Wine “Myth-Conceptions”, Part 2: The Meaning of Organic

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Harvest time at Ponzi Family Vineyards in Willamette Valley, Oregon, my favorite American organic wine grower.

Perhaps the most exciting revolution to occur in wine since being embraced by the American consumer is the post-modern advent of natural, sustainable, chemical-free vineyard farming. During the 20th century, traditional vineyard practices gave way to conventional grape-growing with the intention of increasing wine production to meet new market demands. Over time, the style of commercially-produced wine began to feel homogenized, losing its connection with ancient regional characteristics. This inspired many small-time growers and vineyard owners to do a “180” and return to tradition by embracing the many options for organic vineyard farming. The benefits are three-fold for the end user:

-No poison in the vineyard means no poison in the wine.

-Organic farmers are inclined to carry over their responsible, minimal-interventionist mindset from the vineyard into the winery and beyond.

-More compelling, region-specific aromas and flavors prevail in the wine.

Predictably, following suit in this revolutionary wine sector is the confusing marketing. CIMG1006Whereas with food producers, a lack of awareness among the consumer is exploited, with organic wine, the consumer is expected to be educated. But do you really know the difference between “made from organic grapes” and “vegan-friendly”? How about “sustainably-farmed” vs “certified biodynamic”?

The truth is, after well over a decade in the wine retail trade, many organic-related terms still confuse me. This is compounded by the various international regulations and certification boards, each with their own set of standards. Before you leap head-on into sorting this out for yourself, let me at least bring you up to speed on what I know regarding the organic wine paradigm. With the 3 aforementioned benefits being our desired results, allow me to debunk a couple of my favorite organic wine myths. To learn even more details and taste for yourself, join us at Anchin on September 18th for our organic wine dinner party.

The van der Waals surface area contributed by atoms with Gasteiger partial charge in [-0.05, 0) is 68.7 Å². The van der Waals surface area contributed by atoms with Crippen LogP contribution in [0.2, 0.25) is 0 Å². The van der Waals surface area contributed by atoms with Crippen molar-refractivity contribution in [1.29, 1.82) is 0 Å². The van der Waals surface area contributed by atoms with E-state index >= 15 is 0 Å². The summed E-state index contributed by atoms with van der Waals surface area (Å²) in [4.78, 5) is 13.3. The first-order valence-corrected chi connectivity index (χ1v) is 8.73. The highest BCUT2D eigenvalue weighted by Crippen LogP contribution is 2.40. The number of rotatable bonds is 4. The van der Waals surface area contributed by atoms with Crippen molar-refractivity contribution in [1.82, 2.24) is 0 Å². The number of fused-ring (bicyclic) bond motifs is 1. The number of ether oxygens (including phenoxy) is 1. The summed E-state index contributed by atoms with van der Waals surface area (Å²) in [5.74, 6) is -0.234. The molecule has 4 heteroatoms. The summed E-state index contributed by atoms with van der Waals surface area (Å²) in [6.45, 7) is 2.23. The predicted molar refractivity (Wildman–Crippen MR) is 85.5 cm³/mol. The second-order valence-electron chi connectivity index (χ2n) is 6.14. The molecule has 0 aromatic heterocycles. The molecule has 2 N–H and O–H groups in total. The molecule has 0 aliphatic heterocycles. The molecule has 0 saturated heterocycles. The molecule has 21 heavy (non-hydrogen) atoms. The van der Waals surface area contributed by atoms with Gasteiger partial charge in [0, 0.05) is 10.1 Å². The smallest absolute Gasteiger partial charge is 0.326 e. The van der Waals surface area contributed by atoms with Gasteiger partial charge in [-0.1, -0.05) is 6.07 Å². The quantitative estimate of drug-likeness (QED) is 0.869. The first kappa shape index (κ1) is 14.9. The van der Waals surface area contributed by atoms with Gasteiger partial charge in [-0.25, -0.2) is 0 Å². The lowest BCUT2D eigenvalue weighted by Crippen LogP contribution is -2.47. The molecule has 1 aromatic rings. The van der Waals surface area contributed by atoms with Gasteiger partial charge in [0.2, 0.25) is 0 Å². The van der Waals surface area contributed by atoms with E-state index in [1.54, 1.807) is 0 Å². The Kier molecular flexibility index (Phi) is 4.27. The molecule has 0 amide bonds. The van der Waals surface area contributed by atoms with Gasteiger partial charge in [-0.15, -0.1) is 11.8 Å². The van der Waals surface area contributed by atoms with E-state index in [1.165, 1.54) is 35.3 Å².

Myth: Organic Equals No Sulfites.

sulfur-dioxide-250x250No wine can truly be without sulfites, as they are a natural byproduct of alcoholic fermentation. Still, it’s an industry-wide practice to add sulfur dioxide to wine before bottling in order to preserve its freshness over a period of years. Very few producers have successfully avoided its use, yet a controversy still remains. In Europe, the wine itself cannot be labeled as organic if sulfites are added, and in the U.S., such wines cannot be certified as organic. However, if the wines in question are grown on certified organic vineyards, the labels can include such phrasing as “Wine made from organic grapes”. It is up to the consumer to interpret for themselves just how “organic” they would like their wine to be. The bottom line: “low-sulfites” and “no sulfites added” are safe bets if you are highly reactive to the compound, but unless the wine reeks of rotten egg smell, consumption of sulfites in wine is not as harmful as the alcohol itself.

Myth: It is the Wine that is Organic.

Austria Germany trip and 50th Anniv 015

Peter Jakob Kuhn’s daughter Sandra showed me one of her biodynamic vineyards in Germany’s Rheingau in 2007. Her philosophy is “the more flowers and birds that live in the vineyard, the better it functions.”

As you may have learned from the sulfite rant, it is not necessarily the wine itself that should be considered organic. The “organic-ness” of a wine tends to refer to the vineyard(s) where the grapes are grown or sourced from. When growers take special measures to avoid use of synthetic (chemical) fertilizers, insecticides, fungicides and herbicides in and around their vineyards, it can be said they are practicing organic viticulture. Some growers like to take this approach to greater levels by preserving or “sustaining” their land through hand-harvesting, composting, and promoting the vineyard’s ecosystem. Stricter yet is biodynamic farming, which incorporates sustainable practices while tuning into the deeper rhythms of nature with the intent of achieving more vineyard character in the finished wine. Whether or not that vineyard nuance truly shines through in your glass is a subjective matter. The fact remains: organic wine at any level will leave your body with less harmful compounds than conventionally-grown wine.

The Summation

Wines made by responsible, organic growers should always be first on your list for consumption. At the inception of the modern organic wine movement, before the kinks were worked out, there were many unstable, inferior examples in the market. Today, there are too many outstanding organic wines in every price range for the sector to be ignored. To begin your journey, link to the gigantic list of organic wines available from our strategic partner Suburban Wines.

Oh, and about wines being vegan-friendly: a minority are, since egg whites and fish livers are widely used as fining agents!

Link here to read Wine Myth-Conceptions Part 1.

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